The 35-year-old Laycock—a 2006 commerce graduate who now works in the People and Resources division at the U of S—won his fourth provincial men’s curling title in five years on Feb. 4 in Estevan to earn the right to represent Saskatchewan again at the Tim Hortons Brier national championship, March 3-11 in Regina.
“It is an honour to represent our province at the Brier and it is also in a way representing the University of Saskatchewan,” said Laycock, who is joined on his Saskatoon Nutana Curling Club team by another U of S alumnus Kirk Muyres, a 2013 graduate of the Edwards School of Business. “Without the university’s unwavering commitment to allowing me to continue to pursue this dream, it just wouldn’t be possible. It is pretty special to work at a place that is so committed to both my professional and personal goals.”
Competing in provincial and national championships and on the World Curling Tour makes for a hectic travel schedule requiring plenty of time off during the curling season for Laycock, who serves as manager of compensation at the U of S. Laycock said the university has been extremely supportive and flexible with his work schedule to allow him to compete at the highest level.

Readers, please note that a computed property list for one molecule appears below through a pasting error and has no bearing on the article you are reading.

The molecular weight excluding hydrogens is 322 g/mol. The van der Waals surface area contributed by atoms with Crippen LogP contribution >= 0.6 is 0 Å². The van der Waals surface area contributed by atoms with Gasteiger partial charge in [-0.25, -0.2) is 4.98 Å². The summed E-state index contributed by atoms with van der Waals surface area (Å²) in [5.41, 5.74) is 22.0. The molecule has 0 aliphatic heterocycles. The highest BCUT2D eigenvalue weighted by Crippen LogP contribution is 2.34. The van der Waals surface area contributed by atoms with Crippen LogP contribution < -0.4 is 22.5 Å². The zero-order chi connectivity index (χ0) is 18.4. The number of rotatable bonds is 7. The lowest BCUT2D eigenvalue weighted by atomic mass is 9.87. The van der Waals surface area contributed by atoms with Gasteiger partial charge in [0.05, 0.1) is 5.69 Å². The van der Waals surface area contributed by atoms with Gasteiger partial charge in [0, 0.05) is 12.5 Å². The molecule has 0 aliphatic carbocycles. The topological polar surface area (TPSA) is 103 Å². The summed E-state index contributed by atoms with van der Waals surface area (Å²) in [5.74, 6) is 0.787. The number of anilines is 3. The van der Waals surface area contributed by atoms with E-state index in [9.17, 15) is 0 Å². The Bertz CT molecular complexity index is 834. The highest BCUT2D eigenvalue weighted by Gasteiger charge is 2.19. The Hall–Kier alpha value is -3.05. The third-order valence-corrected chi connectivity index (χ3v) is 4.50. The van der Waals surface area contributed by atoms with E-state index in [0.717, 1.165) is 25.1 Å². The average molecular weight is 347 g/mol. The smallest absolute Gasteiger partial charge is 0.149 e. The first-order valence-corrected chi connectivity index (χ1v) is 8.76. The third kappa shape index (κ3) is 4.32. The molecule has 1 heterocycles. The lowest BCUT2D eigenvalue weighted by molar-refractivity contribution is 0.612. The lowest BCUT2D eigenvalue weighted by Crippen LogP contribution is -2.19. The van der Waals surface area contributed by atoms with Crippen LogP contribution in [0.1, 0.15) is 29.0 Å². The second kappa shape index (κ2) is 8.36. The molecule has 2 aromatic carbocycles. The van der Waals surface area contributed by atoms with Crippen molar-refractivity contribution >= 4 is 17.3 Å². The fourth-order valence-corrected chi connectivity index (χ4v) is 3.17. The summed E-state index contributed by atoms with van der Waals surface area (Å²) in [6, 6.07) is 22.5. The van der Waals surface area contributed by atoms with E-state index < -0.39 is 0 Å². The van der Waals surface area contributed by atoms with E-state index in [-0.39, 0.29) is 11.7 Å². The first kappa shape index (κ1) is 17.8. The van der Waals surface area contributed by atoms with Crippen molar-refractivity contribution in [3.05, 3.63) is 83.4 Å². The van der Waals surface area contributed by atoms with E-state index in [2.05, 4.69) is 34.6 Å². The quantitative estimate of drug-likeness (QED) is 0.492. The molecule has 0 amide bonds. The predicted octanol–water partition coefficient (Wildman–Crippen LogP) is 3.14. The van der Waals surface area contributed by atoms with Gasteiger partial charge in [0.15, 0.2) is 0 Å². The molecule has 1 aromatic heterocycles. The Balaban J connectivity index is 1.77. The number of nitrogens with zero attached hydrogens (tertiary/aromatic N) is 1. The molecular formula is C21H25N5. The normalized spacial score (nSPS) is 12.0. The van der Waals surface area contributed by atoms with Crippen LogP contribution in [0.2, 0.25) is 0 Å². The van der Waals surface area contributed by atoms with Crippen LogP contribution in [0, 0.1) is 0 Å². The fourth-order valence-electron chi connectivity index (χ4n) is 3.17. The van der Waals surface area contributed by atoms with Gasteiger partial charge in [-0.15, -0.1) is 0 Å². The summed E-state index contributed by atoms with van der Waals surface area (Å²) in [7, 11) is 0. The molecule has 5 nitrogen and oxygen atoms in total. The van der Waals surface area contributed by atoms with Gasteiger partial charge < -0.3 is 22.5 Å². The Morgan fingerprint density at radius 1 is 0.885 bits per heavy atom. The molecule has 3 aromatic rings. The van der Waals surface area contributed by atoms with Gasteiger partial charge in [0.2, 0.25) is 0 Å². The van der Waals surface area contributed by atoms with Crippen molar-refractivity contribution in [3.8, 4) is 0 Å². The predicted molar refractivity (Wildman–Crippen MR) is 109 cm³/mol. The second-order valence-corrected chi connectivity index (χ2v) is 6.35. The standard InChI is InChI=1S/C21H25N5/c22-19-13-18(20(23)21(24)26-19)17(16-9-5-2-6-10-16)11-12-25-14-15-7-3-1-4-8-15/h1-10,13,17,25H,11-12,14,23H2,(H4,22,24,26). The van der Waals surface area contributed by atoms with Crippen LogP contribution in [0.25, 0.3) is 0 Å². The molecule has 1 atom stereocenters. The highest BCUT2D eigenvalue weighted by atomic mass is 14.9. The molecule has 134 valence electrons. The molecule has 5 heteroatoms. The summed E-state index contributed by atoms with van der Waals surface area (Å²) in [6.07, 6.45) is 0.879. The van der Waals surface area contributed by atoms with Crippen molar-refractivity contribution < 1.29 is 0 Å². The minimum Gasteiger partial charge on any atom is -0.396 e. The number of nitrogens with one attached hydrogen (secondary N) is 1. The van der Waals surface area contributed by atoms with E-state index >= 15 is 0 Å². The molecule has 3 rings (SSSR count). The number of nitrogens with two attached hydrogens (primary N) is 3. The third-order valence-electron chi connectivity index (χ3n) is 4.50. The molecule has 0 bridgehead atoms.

This year is Laycock’s seventh trip to the national men’s curling championship, a remarkable record of success that also includes winning a world junior title and capturing a Canadian university title for the U of S.
“From first being a student-athlete who represented the U of S in winning the 2006 Canadian university curling championship and later representing Canada at the World Universiade Games in 2007, to now being an employee of the U of S and representing Saskatchewan at the Brier competing against the top teams in the world, it has been quite a journey,” said Laycock.
“When I first started developing an interest in curling, I dreamed one day of playing in the Brier. In my wildest dreams, I wouldn’t have guessed that I would get that opportunity seven times by the age of 35.”
Laycock is the latest in the university’s long line of championship curling connections which include Rick Folk playing for the old Huskies curling team in the 1970s and going on to become a two-time Canadian and world champion. Alumna Sandra Schmirler, who lost her battle with cancer in 2000, was a three-time national and world champion and won the first Olympic gold medal in the sport, while former U of S Chancellor Vera Pezer earned four Canadian women’s titles. Meanwhile, former provincial lieutenant-governor and renowned U of S medical researcher Sylvia Fedoruk, who passed away in 2012, was a three-time national champion.